Researchers have 3D printed a fully recyclable house from natural materials


As the United States faces a crisis, researchers at the University of Maine believe they have found a solution to the problem. Using one of the , the university’s Advanced Structures and Composites Center (ASCC) recently created the first . Finding a way to make large-scale 3D-printed houses is a challenge that many have attempted in . To date, most solutions have involved the use of concrete or clay and traditional construction methods such as timber framing. CCSA’s “BioHome3D” is different.

The center’s 600-square-foot prototype features 3D-printed floors, walls and roof made of sustainably sourced wood fibers and organic resins. The house is also fully recyclable and does not require weeks or months of on-site construction time to assemble. After 3D printing four modules, the center assembled the BioHome3D in half a day. It then took about two hours for an electrician to wire the house with electricity.

The ASCC suggests that BioHome3D could help solve the housing shortage in the United States by reducing the materials and labor needed to build affordable homes. In Maine alone, there is a growing shortage of about 20,000 homes statewide.

It should be noted that the housing shortage in the United States predates the pandemic and the supply chain issues that accompanied it. , senior researcher at , argues that current housing problems can be attributed to restrictions that allow residents to block attempts to build more homes in their neighborhoods. In other words, the housing crisis is best viewed as a political issue, not a technological one.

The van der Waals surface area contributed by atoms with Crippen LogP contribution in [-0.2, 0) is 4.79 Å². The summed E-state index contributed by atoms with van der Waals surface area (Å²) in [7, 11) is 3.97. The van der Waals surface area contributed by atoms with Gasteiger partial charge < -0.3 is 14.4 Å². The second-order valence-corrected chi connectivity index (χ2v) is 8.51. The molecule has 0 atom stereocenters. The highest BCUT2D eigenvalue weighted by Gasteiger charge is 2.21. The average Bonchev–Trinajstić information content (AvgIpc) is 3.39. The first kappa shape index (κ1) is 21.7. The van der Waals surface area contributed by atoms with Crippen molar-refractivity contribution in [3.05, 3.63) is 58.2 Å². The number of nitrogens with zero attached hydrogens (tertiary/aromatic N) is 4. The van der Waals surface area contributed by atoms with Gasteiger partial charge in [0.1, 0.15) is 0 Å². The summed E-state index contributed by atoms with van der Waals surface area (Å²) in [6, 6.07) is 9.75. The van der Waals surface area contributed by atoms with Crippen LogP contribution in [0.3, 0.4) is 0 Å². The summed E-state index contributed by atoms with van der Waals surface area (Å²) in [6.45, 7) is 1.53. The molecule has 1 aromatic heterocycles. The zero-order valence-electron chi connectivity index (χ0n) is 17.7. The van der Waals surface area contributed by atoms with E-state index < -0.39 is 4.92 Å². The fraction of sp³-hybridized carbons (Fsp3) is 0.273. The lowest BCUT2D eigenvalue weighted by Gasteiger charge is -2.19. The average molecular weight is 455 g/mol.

That’s not to say that technology doesn’t have a role to play in improving housing. Cement, the key ingredient in concrete, has a massive carbon footprint. In 2018, global production of the material contributed approximately annual greenhouse gas emissions, more pollution than that produced by the airline industry as a whole. Reducing or entirely eliminating the need for concrete in residential construction could be a game-changer for the environment.


About Author

Comments are closed.